Iran Nuclear NewsDiplomats say IAEA chief urging more US flexibility on...

Diplomats say IAEA chief urging more US flexibility on Iran


ImageAP: The head of the International Atomic Energy Agency urged Washington on Tuesday to show more sensitivity in dealing with Iran if it hopes to see Tehran make concessions on its nuclear program, diplomats said.

The Associated Press


ImageVIENNA, Austria (AP) — The head of the International Atomic Energy Agency urged Washington on Tuesday to show more sensitivity in dealing with Iran if it hopes to see Tehran make concessions on its nuclear program, diplomats said.

The diplomats, speaking to The Associated Press after a meeting between IAEA chief Mohamed ElBaradei and Undersecretary of State John Rood, said the American diplomat made no commitments, but promised to take ElBaradei's concerns back to his superiors.

Rood, the top U.S. official on nuclear nonproliferation, declined to go into details of his discussions with ElBaradei beyond confirming that Iran and Syria were among the topics of the meeting.

But one diplomat, who agreed to discuss the substance of the confidential meeting only on condition of anonymity, said ElBaradei urged the U.S. to broaden its approach to Iran to address Tehran's economic and security concerns in exchange for nuclear concessions.

The diplomat also said Syria still has not given IAEA inspectors permission to examine the site of an alleged nuclear reactor destroyed by an Israeli airstrike in September — something Rood said Damascus needed to do.

"Obviously Syria has a lot of explaining to do," Rood said. Asked why the U.S. withheld until recently intelligence that could have helped the IAEA press its case with Syria, he said a "concern about the potential for a military conflict" prompted Washington to keep mum at first.

He was apparently alluding to post-airstrike tensions between Israel and Syria.

Iran is under three sets of relatively mild U.N. Security Council sanctions for its refusal to freeze uranium enrichment and meet other council demands meant to dispel suspicions that the Iranians are trying to develop nuclear weapons.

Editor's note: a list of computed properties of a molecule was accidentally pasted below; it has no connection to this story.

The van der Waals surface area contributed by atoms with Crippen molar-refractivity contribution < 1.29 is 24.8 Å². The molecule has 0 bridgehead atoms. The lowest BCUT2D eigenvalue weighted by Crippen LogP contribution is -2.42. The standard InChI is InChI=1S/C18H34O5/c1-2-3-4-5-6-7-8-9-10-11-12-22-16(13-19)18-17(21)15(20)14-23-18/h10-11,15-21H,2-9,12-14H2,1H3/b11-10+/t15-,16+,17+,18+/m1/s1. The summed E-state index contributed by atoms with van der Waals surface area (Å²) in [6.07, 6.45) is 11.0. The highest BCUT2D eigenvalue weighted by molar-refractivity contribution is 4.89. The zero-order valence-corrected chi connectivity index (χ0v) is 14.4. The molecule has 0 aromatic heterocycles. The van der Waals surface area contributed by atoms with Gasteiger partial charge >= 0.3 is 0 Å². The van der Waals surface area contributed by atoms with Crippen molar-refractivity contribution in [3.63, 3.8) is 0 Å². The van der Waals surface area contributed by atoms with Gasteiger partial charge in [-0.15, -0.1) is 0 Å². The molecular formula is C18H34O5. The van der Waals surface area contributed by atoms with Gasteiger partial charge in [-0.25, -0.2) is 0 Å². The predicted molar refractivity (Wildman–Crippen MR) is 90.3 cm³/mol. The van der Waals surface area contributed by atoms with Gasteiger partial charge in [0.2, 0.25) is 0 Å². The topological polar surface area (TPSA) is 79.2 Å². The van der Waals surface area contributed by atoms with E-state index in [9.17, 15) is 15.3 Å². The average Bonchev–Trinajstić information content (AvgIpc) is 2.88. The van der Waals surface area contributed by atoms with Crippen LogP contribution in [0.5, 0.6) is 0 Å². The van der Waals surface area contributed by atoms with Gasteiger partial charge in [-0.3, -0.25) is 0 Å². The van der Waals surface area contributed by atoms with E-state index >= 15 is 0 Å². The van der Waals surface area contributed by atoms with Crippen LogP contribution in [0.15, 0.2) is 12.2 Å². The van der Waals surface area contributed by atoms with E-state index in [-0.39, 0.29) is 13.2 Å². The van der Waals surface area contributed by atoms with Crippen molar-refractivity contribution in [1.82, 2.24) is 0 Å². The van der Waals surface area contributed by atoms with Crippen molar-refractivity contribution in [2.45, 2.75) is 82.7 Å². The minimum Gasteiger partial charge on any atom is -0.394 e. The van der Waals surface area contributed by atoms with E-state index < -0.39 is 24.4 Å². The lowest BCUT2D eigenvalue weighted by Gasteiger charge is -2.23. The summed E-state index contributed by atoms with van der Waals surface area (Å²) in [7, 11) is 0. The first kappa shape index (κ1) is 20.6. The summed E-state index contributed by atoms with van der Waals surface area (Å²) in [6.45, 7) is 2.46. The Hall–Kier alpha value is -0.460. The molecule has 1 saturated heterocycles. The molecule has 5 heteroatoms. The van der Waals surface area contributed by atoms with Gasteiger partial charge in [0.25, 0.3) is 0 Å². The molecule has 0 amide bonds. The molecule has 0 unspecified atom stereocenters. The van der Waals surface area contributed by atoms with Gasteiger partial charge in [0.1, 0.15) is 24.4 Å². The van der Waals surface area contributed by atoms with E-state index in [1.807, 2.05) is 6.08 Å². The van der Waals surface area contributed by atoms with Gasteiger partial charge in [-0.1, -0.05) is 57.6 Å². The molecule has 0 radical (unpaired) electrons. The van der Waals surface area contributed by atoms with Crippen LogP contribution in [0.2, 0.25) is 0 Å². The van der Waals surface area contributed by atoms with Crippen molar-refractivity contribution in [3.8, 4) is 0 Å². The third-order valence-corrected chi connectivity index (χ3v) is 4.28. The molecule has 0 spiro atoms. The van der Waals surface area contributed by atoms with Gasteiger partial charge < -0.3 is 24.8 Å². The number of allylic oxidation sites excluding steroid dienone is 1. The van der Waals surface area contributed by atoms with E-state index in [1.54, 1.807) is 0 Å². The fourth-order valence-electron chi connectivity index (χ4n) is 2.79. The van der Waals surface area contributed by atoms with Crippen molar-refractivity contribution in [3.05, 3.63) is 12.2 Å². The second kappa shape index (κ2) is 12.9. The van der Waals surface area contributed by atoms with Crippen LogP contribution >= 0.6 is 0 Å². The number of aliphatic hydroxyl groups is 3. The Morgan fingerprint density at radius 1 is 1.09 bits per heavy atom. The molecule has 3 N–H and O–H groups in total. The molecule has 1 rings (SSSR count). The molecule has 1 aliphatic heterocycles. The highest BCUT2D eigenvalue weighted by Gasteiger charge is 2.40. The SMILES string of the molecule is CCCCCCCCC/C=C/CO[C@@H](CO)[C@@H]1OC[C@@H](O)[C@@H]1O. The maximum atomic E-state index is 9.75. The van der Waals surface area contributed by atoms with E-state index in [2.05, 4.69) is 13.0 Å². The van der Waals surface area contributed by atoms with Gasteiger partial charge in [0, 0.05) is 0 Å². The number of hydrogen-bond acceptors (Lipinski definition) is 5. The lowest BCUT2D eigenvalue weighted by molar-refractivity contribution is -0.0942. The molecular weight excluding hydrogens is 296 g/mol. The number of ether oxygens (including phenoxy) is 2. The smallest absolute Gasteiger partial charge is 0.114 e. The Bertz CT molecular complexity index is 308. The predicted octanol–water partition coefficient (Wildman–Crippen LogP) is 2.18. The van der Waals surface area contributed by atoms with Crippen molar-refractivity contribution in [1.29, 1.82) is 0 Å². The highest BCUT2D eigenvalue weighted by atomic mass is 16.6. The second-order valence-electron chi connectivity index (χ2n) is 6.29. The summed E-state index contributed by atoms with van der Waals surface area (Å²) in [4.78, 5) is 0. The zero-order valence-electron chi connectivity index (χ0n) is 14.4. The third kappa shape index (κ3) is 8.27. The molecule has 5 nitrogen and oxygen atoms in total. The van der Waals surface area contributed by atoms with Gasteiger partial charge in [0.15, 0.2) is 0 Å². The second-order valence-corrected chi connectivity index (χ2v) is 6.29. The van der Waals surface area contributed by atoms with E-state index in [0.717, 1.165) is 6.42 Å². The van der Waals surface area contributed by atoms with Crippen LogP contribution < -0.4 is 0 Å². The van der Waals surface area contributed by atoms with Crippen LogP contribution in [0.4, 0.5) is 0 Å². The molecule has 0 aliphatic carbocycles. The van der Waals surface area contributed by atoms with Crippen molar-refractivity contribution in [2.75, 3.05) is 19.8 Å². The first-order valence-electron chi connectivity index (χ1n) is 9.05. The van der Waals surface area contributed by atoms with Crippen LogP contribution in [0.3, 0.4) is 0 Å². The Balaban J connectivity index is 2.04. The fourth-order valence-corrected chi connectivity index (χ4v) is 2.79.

World powers agreed Friday to try luring Iran to the bargaining table again using a repackaged set of carrots to accompany the stick of U.N. sanctions. Diplomats said the offer contained no major new enticements, but was meant to remind Iran that talking is an option.

The central terms of a 2006 offer stand: Iran could trade away worrisome elements of its nuclear program for economic assistance and the possibility of better relations with the U.S. Iran rejected the proposal, saying it came with insulting strings attached, including a moratorium on uranium enrichment.

Iranian officials turned down the revamped proposal without seeing it. But diplomats told AP that the five permanent Security Council members plus Germany — the six powers behind the 2006 proposal — still planned to formally present it to Tehran.

Diplomats told AP the Islamic Republic was seeking direct contacts with at least some of the six world powers after years of inconclusive negotiations on the nuclear issue with their representative, European Union foreign policy chief Javier Solana.

The catch for Iran remains: It would have to suspend uranium enrichment before negotiations over possible rewards could begin. Enriched uranium can be used to produce nuclear warheads or to make fuel for nuclear reactors that generate electricity.

Iran insists its nuclear program is intended only to produce energy that might help the oil-exporting giant relieve internal demand for electricity. Doubters say Iran could use the aboveboard program as cover to build atomic bombs.

As part of its efforts to counter such a threat, the U.S. wants to build a missile defense system based in the Czech Republic and Poland. The plan has run into opposition from the Kremlin, which fears it is directed against Russia, and Poland is attaching conditions to its participation.

On Tuesday, Polish Prime Minister Donald Tusk said his country would not agree to host a U.S. anti-missile base if Washington failed to satisfy Warsaw's demands for aid in upgrading Poland's army and air defense.

Rood said that "the i's have been dotted and the t's have been crossed" with the Czechs, who will host a radar base. He said he remained optimistic that differences with the Poles would be resolved.

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